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J Cardiovasc Med (Hagerstown). 2013 Apr;14(4):281-8. doi: 10.2459/JCM.0b013e3283536534.

Focus on cardiac amyloidosis: a single-center experience with a long-term follow-up.

Author information

1
Cardiovascular Department, 'Ospedali Riuniti' and University of Trieste, Trieste, Italy. gherardobis@yahoo.it

Abstract

AIM:

Amyloidosis is a systemic disease, related to different underlying causes, with frequent cardiac involvement. Clinical evaluation, echocardiography and electrocardiography represent important noninvasive tools in identification of cardiac involvement. The aim of this study was to assess the clinical-laboratory features of a series of patients affected by cardiac amyloidosis in order to evaluate the risk of cardiac mortality.

METHODS:

We evaluated 48 patients (men 65%, mean age 63 ± 11 years) with biopsy-proven diagnosis of amyloidosis and heart involvement observed from 1991 to 2009. All patients underwent clinical-laboratory evaluation at baseline and were followed up.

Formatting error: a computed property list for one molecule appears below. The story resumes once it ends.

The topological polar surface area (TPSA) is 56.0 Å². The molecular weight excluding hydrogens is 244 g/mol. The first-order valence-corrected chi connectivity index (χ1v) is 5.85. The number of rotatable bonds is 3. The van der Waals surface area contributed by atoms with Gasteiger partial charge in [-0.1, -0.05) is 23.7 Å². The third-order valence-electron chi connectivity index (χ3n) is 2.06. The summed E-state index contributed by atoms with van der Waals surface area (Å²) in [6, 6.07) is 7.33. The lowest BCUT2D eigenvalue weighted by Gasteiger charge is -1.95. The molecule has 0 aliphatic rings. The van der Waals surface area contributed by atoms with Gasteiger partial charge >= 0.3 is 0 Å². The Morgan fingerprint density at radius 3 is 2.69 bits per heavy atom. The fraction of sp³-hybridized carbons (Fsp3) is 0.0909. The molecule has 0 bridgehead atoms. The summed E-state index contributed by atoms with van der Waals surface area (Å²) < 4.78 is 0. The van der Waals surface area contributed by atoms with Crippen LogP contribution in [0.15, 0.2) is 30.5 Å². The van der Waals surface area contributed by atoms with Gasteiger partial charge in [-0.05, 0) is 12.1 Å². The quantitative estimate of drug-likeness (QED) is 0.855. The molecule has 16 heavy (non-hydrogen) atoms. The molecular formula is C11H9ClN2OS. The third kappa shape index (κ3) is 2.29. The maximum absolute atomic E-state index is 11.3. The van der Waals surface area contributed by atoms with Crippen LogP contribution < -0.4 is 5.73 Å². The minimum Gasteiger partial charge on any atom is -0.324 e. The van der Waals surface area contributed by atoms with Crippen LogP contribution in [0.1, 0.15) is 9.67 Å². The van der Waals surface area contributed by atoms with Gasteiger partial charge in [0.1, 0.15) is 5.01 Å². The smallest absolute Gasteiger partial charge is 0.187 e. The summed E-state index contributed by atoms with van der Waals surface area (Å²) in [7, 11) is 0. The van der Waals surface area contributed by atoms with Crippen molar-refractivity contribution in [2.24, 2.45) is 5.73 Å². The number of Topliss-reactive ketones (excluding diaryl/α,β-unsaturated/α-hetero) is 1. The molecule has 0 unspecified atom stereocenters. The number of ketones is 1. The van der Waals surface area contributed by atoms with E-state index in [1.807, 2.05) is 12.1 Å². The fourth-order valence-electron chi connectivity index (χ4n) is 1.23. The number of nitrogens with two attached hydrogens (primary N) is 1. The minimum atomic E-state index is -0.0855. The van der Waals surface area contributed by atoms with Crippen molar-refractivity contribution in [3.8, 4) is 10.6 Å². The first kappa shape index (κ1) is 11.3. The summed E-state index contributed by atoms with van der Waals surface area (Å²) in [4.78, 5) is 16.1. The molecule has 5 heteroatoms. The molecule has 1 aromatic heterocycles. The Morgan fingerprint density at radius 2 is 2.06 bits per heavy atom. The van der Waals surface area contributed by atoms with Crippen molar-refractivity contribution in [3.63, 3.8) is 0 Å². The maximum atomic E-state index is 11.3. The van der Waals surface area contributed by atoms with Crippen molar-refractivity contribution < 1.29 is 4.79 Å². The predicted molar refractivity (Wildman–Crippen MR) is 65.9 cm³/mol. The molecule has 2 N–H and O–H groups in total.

RESULTS:

During a median follow-up of 9.5 months (first to third interquartile: 3-41.5 months), 24 patients (50%) died as a result of a cardiac cause. Survival free from cardiac death was 69, 50, 48 and 41% at 6, 12, 24 and 60 months from diagnosis, respectively. At multivariable Cox regression analysis, the presence of heart failure at enrolment [hazard ratio (HR) 4.67, 95% confidence interval (CI) 1.07-20.27, P = 0.04] and history of recent syncope (HR 3.97, 95% CI 1.28-12.34, P = 0.017) emerged as independent predictors of cardiac death. By using the equation derived from the multivariate analysis, individual survival probability at different times of follow-up was calculated.

CONCLUSION:

We confirm the particularly poor outcome of cardiac amyloidosis in the short term. A careful clinical evaluation emerges as the most important tool for the prognostic stratification and quantification of risk in patients with cardiac amyloidosis.

PMID:
22609869
DOI:
10.2459/JCM.0b013e3283536534
[Indexed for MEDLINE]
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